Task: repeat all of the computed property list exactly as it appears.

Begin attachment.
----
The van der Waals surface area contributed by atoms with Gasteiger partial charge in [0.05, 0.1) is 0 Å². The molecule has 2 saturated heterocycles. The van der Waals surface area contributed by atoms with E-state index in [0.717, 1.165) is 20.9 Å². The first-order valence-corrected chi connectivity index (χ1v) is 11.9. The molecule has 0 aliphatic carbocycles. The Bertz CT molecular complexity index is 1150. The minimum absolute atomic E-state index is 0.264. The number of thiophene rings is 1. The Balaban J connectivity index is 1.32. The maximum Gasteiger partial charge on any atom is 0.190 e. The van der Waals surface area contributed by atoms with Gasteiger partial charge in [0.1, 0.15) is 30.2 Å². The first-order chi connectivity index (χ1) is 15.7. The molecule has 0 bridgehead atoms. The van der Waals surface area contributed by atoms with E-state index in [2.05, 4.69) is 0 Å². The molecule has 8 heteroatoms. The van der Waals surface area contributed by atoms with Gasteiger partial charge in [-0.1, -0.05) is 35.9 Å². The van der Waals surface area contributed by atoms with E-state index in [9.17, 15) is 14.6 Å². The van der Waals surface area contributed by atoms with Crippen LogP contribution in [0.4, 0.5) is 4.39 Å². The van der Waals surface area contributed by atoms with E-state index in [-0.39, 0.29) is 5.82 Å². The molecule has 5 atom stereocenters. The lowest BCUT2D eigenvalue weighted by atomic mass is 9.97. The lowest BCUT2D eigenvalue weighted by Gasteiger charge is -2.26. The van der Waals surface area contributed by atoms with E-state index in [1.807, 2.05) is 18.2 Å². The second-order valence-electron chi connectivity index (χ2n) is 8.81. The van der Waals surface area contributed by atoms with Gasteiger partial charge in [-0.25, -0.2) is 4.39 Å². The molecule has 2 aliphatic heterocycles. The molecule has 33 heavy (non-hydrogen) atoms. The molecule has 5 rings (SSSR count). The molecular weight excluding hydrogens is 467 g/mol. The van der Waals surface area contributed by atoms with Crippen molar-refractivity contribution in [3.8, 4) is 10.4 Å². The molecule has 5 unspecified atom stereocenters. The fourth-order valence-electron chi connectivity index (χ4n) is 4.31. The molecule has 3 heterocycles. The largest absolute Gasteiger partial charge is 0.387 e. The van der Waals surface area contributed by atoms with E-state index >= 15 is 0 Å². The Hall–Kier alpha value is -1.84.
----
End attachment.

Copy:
The van der Waals surface area contributed by atoms with Gasteiger partial charge in [0.05, 0.1) is 0 Å². The molecule has 2 saturated heterocycles. The van der Waals surface area contributed by atoms with E-state index in [0.717, 1.165) is 20.9 Å². The first-order valence-corrected chi connectivity index (χ1v) is 11.9. The molecule has 0 aliphatic carbocycles. The Bertz CT molecular complexity index is 1150. The minimum absolute atomic E-state index is 0.264. The number of thiophene rings is 1. The Balaban J connectivity index is 1.32. The maximum Gasteiger partial charge on any atom is 0.190 e. The van der Waals surface area contributed by atoms with Gasteiger partial charge in [0.1, 0.15) is 30.2 Å². The first-order chi connectivity index (χ1) is 15.7. The molecule has 0 bridgehead atoms. The van der Waals surface area contributed by atoms with E-state index in [2.05, 4.69) is 0 Å². The molecule has 8 heteroatoms. The van der Waals surface area contributed by atoms with Gasteiger partial charge in [-0.1, -0.05) is 35.9 Å². The van der Waals surface area contributed by atoms with E-state index in [9.17, 15) is 14.6 Å². The van der Waals surface area contributed by atoms with Crippen LogP contribution in [0.4, 0.5) is 4.39 Å². The van der Waals surface area contributed by atoms with E-state index in [-0.39, 0.29) is 5.82 Å². The molecule has 5 atom stereocenters. The lowest BCUT2D eigenvalue weighted by atomic mass is 9.97. The lowest BCUT2D eigenvalue weighted by Gasteiger charge is -2.26. The van der Waals surface area contributed by atoms with E-state index in [1.807, 2.05) is 18.2 Å². The second-order valence-electron chi connectivity index (χ2n) is 8.81. The van der Waals surface area contributed by atoms with Gasteiger partial charge in [-0.25, -0.2) is 4.39 Å². The molecule has 2 aliphatic heterocycles. The molecule has 33 heavy (non-hydrogen) atoms. The molecule has 5 rings (SSSR count). The molecular weight excluding hydrogens is 467 g/mol. The van der Waals surface area contributed by atoms with Crippen molar-refractivity contribution in [3.8, 4) is 10.4 Å². The molecule has 5 unspecified atom stereocenters. The fourth-order valence-electron chi connectivity index (χ4n) is 4.31. The molecule has 3 heterocycles. The largest absolute Gasteiger partial charge is 0.387 e. The van der Waals surface area contributed by atoms with E-state index >= 15 is 0 Å². The Hall–Kier alpha value is -1.84.